K and Epsilon Do Not Change
I've been working on a 2d case and I feel making good progress improving my mesh, but I've run into a fairly substantial issue.
I'm using a realizable k-epsilon turbulence model and inputting experimental data as a boundary condition on one side of my 2d channel.
The solution converges, but in the solution k and epsilon both are their proper values on the BC inlet previously described and drop immediately to whatever I defined as the internal field in the /0 directory and remain that way.
I have a case I've been developing in 3d and it (though not yet converged sufficiently) it looks to have the same issue.
Does anyone have any experience with an issue like this?
Some more information on the case:
I'm using timeVaryingMappedFixedValue as the inlet boundary condition for the channel. I have experimental data for the velocity at the inlet and use empirical relationships to find k and epsilon at these points.
Here's a schematic diagram of my case and boundary conditions (2D):
| | <--C
A: Inlet Boundary Condition
B: End of simulation wall
C: Outlet Boundary Condition
D: Test Chamber Wall
p: fixedValue (0)
U: fixedValue (0)
Additionally, I checked and the solution converges more quickly using upwind instead of upwind linear, but the problem persists.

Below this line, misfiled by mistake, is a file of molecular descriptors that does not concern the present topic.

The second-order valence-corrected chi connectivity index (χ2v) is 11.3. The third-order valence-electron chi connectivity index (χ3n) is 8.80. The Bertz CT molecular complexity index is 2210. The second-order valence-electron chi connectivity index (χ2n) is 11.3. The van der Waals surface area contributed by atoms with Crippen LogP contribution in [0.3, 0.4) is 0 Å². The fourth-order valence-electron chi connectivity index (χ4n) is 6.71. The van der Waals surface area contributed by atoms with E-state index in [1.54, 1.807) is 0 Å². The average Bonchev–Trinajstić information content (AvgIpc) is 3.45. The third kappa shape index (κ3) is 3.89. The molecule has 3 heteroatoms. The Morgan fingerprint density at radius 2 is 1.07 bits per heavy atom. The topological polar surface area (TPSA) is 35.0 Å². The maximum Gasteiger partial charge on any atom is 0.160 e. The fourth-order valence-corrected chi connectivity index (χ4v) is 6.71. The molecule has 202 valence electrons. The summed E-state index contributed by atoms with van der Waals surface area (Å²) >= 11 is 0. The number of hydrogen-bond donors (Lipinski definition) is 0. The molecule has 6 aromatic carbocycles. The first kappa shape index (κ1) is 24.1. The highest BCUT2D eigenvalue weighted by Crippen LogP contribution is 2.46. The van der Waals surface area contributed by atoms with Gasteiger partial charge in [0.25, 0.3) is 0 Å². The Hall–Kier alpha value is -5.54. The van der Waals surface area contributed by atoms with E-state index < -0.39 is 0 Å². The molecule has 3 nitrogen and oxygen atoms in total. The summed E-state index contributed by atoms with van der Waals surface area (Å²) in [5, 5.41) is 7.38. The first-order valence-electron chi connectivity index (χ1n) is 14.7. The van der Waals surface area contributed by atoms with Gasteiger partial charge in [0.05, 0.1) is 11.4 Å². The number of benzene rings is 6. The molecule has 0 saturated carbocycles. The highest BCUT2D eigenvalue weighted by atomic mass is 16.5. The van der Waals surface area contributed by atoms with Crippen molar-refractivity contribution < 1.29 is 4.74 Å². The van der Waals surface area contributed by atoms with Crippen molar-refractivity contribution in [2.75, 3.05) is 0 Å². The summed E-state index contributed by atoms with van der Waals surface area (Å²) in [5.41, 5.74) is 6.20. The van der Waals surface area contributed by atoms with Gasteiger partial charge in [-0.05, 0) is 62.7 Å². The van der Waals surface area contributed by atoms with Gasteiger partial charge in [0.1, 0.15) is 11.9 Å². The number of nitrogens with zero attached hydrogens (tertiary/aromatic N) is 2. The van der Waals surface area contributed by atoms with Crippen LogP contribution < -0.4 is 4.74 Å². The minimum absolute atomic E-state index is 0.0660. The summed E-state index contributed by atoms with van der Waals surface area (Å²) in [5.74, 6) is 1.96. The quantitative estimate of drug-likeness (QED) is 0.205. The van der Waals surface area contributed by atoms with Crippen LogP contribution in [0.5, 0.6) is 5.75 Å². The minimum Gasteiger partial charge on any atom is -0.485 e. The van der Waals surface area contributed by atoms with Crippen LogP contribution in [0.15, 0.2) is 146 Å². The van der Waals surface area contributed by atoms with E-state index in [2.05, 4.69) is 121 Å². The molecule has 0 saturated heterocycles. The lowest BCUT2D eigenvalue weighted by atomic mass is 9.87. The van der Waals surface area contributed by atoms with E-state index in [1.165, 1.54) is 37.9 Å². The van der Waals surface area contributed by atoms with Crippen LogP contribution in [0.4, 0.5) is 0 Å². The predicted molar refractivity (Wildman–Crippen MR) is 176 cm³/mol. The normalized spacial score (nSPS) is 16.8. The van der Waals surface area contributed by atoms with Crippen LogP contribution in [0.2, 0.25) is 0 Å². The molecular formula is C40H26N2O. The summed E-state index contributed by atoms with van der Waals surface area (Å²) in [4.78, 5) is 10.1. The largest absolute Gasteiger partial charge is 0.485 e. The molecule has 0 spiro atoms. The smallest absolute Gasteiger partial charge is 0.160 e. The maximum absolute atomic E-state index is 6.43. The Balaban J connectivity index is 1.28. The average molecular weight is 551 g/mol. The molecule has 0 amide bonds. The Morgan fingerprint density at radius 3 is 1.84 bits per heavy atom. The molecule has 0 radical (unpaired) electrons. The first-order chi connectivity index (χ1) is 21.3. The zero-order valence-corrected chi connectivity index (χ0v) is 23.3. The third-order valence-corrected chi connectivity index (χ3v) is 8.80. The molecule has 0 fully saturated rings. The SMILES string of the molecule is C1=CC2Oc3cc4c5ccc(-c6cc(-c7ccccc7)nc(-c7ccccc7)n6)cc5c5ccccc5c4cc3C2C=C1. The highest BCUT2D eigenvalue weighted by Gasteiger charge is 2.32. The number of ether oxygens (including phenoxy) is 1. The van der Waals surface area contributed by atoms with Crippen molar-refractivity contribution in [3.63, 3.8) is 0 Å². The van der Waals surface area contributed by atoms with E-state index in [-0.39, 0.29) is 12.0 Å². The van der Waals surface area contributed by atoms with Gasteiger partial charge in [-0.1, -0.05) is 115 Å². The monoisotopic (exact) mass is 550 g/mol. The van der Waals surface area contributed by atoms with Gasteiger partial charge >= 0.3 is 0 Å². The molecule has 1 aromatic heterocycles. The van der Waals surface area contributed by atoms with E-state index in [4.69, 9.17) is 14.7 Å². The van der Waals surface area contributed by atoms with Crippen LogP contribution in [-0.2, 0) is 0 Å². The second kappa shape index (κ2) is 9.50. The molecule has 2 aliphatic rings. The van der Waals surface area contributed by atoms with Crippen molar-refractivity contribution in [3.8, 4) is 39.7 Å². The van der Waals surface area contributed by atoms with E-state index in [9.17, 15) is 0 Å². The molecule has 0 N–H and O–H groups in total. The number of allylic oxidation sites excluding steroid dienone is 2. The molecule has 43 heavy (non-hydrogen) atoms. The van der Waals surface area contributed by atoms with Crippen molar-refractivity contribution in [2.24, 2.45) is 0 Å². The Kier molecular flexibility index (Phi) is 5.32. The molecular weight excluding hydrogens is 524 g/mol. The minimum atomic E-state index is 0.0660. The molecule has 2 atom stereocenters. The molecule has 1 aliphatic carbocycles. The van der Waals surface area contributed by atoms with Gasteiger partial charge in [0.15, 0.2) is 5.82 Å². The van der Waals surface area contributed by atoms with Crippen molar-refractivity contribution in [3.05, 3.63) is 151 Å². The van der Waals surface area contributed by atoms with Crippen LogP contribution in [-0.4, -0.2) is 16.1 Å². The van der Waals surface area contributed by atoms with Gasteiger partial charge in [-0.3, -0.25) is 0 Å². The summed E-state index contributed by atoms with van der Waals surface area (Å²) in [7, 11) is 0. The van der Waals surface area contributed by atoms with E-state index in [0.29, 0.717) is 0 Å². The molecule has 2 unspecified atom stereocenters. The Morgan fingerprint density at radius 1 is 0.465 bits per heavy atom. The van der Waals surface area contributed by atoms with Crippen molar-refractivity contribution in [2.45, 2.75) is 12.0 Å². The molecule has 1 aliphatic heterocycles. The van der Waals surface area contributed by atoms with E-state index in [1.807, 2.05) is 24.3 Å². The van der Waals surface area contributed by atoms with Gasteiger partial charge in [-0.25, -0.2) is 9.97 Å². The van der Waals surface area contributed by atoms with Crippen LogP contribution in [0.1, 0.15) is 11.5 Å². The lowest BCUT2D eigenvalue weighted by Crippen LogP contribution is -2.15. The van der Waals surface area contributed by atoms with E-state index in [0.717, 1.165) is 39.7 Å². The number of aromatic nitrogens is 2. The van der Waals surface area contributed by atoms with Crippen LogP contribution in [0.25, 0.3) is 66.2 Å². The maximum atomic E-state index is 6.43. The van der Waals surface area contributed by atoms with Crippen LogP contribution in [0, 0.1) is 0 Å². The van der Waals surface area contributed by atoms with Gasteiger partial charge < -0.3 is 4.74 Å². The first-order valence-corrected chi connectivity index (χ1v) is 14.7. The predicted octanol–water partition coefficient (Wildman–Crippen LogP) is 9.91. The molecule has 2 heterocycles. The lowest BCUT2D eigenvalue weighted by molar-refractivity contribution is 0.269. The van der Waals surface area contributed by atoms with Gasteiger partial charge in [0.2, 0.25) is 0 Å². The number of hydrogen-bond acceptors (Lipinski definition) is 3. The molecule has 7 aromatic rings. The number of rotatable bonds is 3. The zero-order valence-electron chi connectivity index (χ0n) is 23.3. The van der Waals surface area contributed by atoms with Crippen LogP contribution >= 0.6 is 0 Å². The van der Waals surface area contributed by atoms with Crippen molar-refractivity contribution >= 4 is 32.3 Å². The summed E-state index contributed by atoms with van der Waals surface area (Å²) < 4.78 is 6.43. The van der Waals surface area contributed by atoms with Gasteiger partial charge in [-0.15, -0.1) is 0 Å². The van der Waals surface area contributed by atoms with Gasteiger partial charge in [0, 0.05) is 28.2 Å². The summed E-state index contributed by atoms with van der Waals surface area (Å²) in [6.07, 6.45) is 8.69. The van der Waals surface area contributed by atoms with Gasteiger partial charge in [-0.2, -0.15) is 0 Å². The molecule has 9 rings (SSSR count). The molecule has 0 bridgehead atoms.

Thank you for any advice/tips on things to try,
Which solver are you using?
Could you post the log-output of a few time steps?
I'm using simpleFoam.
I still have solution instability, but I realized the reason for the zeros for k and epsilon was because of an error calculating them at the inlet.
I'm using timevaryingmappedfixedvalues to map experimental values to the inlet of my flow. I realized the problem is that I'm using empirical correlations to find k and epsilon at the inlet (I only have hotwire data). What's happening is that they're not exactly correct and so the solution is unstable in that region.
Do you have any experience with this boundary condition? Is there a way to "smooth" the boundary condition and make the solution more stable? I hope to expand this simulation to three dimensions, so a more stable solution would be incredibly helpful.
|All times are GMT -4. The time now is 03:38.|